Biden Fails to Comply with Classified Doc Probe After Vowing 'Transparency' 
Share this

The Biden administration has failed to comply with the House Oversight Committee’s investigation into President Joe Biden’s mishandling of top secret documents after promising the “highest standards of transparency” in United States history.

In a letter issued by the president on February 4, 2021, Biden vowed the highest standards of transparency would be “revitalized” and implemented within his administration.

“In a democracy, the public deserves as much transparency as possible regarding the work of our national security institutions, consistent with legitimate needs to protect sources and methods and sensitive foreign relationships,” Biden’s letter stated.

“The revitalization of our national security and foreign policy workforce requires a recommitment to the highest standards of transparency,” the president wrote.

But Biden has failed to live up to his promised standard.

On Wednesday, Rep. James Comer, the chair of the House Oversight Committee, requested the National Archives disclose “all documents and communications between or among the White House and the Department of Justice or NARA [National Archives and Records Administration] regarding the documents retrieved from President Biden’s personal office at the Penn Biden Center.”

The National Archives has apparently not complied. Comer told Fox News on Saturday the National Archives is stonewalling the Oversight Committee’s investigation.

“I have jurisdiction over the national archives. This agency is supposed to do a briefing anytime something like this happens. They have not,” Comer said. “Not only have they not given us a briefing, even though we’ve requested one, they have not answered any of our simple requests for information.”

Meanwhile, there appears to be a blame game brewing within the Biden administration about who is responsible for the mishandling of classified documents — some of which are top secret.

A report by CNN revealed Biden administration officials are blaming the National Archives for refusing to treat then-Vice President Biden’s records with the “same high regard” as it did former President Obama’s records.

“While the National Archives sends staff members to the White House to gather files and papers of the President, they do not treat all vice presidential papers with the same high regard, officials said,” CNN reported, citing “former and current administration officials and others familiar with the process.”

Law enforcement has reportedly begun interviewing individuals responsible for the violation. According to NBC News, Joe Biden’s former executive assistant Kathy Chung, hired to the post after a  recommendation from Hunter Biden, was questioned by law enforcement over the classified documents stashed in three separate locations. Chung’s employment as Joe Biden’s assistant was in part due to Hunter Biden, who recommended his father hire her, according to Hunter’s laptop emails.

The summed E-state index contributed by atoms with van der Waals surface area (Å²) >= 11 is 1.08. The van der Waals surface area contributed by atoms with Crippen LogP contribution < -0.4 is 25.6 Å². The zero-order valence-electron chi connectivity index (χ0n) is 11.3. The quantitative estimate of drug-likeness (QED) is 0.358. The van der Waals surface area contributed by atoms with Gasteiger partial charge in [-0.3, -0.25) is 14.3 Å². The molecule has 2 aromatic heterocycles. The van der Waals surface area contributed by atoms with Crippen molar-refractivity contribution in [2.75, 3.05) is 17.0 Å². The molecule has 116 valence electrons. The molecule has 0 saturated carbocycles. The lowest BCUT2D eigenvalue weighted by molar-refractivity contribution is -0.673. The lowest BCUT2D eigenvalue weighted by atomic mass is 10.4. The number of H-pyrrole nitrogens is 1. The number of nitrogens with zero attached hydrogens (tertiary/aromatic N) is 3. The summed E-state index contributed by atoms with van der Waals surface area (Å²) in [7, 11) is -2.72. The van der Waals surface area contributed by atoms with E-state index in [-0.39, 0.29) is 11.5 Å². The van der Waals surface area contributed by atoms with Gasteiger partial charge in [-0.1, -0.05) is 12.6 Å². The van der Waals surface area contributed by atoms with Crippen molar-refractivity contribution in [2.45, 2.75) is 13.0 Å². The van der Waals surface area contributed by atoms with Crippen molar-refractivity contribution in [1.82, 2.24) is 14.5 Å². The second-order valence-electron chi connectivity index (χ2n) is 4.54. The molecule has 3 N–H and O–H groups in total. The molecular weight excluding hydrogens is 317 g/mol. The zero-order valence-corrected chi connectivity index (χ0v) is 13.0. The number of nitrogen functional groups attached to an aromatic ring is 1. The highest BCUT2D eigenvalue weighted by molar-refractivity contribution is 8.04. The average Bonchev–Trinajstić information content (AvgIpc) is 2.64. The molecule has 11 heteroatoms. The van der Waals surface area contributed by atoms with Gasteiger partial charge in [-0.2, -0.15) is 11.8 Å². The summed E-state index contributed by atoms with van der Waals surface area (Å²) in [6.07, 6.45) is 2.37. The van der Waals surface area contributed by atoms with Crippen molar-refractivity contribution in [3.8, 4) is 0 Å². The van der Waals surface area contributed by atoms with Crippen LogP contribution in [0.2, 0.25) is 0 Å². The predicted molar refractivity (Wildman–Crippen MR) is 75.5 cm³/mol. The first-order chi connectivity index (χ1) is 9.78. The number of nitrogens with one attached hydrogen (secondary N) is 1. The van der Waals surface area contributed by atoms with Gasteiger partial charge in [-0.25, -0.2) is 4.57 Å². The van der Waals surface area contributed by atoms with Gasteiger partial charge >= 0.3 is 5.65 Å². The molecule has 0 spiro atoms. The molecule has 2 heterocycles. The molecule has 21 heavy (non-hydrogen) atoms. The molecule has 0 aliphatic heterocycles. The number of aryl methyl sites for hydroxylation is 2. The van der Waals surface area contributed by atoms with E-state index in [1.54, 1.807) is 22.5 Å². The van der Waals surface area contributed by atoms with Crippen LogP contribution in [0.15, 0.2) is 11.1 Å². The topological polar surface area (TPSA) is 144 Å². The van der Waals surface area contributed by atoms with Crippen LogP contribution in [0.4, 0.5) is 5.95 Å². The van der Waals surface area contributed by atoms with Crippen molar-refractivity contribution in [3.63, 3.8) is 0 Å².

Hunter and Chung remained in close contact over the course of Joe Biden’s tenure as vice president. Their correspondence included arranging Biden family business meetings with former University of Pennsylvania President Amy Gutmann, who oversaw the Biden Penn Center.

While the White House appears to be trying to deflect blame, former Department of Justice prosecutor Andrew McCarthy argued Thursday that Biden has already admitted guilt. Biden has claimed no knowledge of the violation.

“That’s not a defense to a charge of mishandling classified information,” McCarthy stated. It is tantamount to an admission of guilt.”

“For conviction, federal law requires prosecutors to establish that the defendant was grossly negligent. There is no need to prove that an accused was trying to harm the United States; just that he was trusted with classified information and carelessly flouted the standards for safeguarding it,” McCarthy said.

Follow Wendell Husebø on Twitter @WendellHusebø. He is the author of Politics of Slave Morality.

Share this
You May Also Like

Driver dies in crash on Phillips Highway

JACKSONVILLE, Fla. — A driver is dead Thursday night following an accident…

Picketers Outside ‘The View’ Guardedly Optimistic About Reported Progress In WGA Strike Talks: “Seems That It’s Kind Of For Real”

This is Day 143 of the WGA strike and Day 70 of the SAG-AFTRA strike. Writers picketing…

Lin Wood Will Testify for Prosecution in GA Case Against Sidney Powell

Lin Wood is cooperating with the Fulton County District Attorney’s office and…

Yes, the government is sending out free COVID-19 tests again

Starting Sept. 25, all U.S. households will be able to order up…

Nolte: 56% of Virginians Want Porn Performer Susanna Gibson to Drop Out

A majority of Virginia’s likely voters say Susanna Gibson, the House Delegate…

Appeals court hears arguments in SpaceX beach closures

EDINBURG, Texas (Border Report) — An appeals court in South Texas on…

911 call shows bizarre circumstances of F-35 ejection: ‘Not sure where the airplane is,’ pilot says

A military pilot whose advanced fighter jet went temporarily missing over the…

Cleveland Guardians score 3 runs in 8th to beat playoff-bound Baltimore Orioles 5-2

Ramón Laureano drew a bases-loaded walk to give the Guards the lead…

‘Wheel Of Fortune’ Return By Vanna White Saluted By Ryan Seacrest

Ryan Seacrest is happy to have Vanna White turning letters for him…

Two Dead, 42 Hurt in New York Bus Crash Carrying Students

A charter bus in New York carrying students from Long Island to…

Yes, the FDA is allowing Elon Musk’s Neuralink to begin human trials

Neuralink is beginning to test the company’s brain implant on people. We…

1987 murder case in Cleveland expected to be dismissed against man who spent decades behind bars

‘I was good. I never had more than a speeding ticket.’ CLEVELAND…